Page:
Attorneys & Professionals
Nelson D. Cary, a partner in the labor and employment group in the Vorys Columbus office, was quoted in a National Law Journal story about a ruling from a federal appeals court in Washington that declared President Obama’s recesses appointments of National Labor Relations Board (NLRB) members unconstitutional. According to the story, “the central question the D.C. Circuit confronted is whether the U.S. Senate was in recess in January 2012, when Obama appointed three people to the labor board — personnel moves that enabled the board to continue to function with a quorum.” In the ruling, the court determined that the Senate had not in fact recessed, rendering the appointments unconstitutional.
The story states:
“The D.C. Circuit's ruling carries the potential to have sweeping effect. For the NLRB, the decision ‘throws into doubt the validity of many significant NLRB decisions in the last year,’ said Nelson Cary, a labor and employment partner at Vorys, Sater, Seymour and Pease.
Among them, Cary said, is the NLRB's first decision on whether Facebook rants against co-workers are protected, concerted activity; whether an employer must continue to deduct union dues after a labor contract expires; numerous decisions holding various employee handbook provisions unlawful; and decisions impacting the confidentiality of workplace investigations.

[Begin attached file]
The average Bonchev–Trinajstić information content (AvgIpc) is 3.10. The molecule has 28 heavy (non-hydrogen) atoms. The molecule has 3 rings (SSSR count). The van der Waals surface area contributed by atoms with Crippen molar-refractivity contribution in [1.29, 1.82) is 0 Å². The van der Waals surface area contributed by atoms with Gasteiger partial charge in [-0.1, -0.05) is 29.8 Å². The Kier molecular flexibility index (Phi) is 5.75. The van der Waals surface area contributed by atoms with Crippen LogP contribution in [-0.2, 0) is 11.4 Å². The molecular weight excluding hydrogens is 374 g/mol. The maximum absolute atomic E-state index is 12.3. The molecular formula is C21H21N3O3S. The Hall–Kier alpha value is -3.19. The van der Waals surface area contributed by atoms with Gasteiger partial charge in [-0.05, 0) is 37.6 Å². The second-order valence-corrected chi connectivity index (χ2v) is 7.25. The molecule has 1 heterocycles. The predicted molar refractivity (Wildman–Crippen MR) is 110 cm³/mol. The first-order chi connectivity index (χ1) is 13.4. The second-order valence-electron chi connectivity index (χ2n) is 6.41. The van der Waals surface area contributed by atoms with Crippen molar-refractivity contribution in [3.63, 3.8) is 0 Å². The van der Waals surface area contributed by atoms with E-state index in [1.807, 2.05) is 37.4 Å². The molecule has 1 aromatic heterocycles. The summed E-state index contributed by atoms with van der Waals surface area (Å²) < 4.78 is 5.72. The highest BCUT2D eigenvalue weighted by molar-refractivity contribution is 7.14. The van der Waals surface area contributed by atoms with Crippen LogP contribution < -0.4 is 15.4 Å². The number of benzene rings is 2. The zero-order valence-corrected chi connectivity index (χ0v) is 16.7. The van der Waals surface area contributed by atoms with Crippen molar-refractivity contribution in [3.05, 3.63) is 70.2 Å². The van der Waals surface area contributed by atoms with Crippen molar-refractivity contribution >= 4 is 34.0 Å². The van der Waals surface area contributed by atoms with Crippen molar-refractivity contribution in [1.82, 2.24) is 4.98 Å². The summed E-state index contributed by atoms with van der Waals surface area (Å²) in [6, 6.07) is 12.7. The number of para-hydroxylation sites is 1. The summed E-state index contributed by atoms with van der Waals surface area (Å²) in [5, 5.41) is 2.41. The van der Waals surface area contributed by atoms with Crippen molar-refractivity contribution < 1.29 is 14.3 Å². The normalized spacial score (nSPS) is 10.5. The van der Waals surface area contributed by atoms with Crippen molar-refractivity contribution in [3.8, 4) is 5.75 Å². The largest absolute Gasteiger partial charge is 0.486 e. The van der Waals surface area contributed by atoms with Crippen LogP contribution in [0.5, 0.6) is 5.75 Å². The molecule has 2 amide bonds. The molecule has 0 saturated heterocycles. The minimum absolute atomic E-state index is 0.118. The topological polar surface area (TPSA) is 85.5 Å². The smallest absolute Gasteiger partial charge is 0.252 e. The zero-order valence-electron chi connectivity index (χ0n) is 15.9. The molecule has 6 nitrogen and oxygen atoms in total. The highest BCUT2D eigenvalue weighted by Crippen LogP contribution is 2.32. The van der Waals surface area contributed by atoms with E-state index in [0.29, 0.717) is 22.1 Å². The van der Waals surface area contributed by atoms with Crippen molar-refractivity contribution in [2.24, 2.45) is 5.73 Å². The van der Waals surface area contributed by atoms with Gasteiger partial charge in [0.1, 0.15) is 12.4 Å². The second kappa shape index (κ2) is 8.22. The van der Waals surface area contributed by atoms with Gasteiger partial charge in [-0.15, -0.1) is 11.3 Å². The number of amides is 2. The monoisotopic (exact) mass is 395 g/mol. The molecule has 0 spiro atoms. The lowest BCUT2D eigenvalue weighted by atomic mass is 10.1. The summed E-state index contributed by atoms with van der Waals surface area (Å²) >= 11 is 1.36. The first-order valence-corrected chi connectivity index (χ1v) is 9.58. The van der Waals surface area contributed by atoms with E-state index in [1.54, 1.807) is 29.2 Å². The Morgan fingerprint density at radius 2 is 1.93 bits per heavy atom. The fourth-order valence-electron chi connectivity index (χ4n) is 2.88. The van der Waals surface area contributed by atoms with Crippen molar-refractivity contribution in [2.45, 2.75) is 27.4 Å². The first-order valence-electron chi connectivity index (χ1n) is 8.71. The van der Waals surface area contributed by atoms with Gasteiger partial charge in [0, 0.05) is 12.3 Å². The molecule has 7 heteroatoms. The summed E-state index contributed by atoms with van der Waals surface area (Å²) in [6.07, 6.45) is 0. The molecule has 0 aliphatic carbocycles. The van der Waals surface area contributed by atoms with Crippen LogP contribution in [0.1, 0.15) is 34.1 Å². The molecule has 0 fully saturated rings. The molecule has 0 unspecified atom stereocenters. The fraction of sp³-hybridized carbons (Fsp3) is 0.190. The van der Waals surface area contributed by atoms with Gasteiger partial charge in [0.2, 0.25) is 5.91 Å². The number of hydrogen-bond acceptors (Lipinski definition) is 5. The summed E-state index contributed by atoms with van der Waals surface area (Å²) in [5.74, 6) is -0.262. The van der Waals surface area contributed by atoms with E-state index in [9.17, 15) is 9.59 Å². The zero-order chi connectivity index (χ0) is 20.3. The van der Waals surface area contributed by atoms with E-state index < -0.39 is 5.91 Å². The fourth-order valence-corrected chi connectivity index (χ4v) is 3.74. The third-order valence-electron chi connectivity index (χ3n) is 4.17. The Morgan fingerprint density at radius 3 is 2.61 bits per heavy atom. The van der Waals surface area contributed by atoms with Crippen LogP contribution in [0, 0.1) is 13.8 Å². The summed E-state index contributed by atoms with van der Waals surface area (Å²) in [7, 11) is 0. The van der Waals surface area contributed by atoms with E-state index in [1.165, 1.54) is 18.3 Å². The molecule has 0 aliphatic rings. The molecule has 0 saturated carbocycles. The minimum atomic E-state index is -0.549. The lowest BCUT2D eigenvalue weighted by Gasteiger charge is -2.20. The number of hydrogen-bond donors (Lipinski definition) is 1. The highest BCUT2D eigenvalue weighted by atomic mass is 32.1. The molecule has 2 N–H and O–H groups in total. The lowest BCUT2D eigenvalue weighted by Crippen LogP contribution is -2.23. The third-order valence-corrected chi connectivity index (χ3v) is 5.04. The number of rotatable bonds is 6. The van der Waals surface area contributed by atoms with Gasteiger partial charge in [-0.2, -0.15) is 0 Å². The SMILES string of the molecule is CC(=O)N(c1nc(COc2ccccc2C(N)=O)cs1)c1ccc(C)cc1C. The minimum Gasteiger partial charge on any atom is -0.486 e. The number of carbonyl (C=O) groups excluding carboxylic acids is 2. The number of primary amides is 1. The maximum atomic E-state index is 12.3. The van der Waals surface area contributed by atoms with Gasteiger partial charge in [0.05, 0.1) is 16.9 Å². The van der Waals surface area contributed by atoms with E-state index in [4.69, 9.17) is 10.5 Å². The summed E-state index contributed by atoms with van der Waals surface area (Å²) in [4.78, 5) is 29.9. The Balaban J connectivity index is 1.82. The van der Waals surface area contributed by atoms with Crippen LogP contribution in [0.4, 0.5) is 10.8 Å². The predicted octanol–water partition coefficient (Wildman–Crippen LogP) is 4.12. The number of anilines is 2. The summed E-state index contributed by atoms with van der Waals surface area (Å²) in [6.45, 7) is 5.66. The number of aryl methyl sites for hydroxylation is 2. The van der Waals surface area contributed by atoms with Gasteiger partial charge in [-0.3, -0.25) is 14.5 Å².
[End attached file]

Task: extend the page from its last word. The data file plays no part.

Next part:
Still, Cary noted that the reach — at least for now — of the D.C. Circuit ruling is limited. ‘NLRB decisions that go before different courts of appeals may be upheld if those courts disagree with the D.C. Circuit's reasoning,’ he said. In a way, it's familiar ground for the NLRB, which from 2007 to 2009 had only two members out of five. The board's actions were challenged for lack of a quorum, and in 2010, the U.S. Supreme Court invalided more than 600 NLRB decisions.”
To read the entire story, visit the National Law Journal website.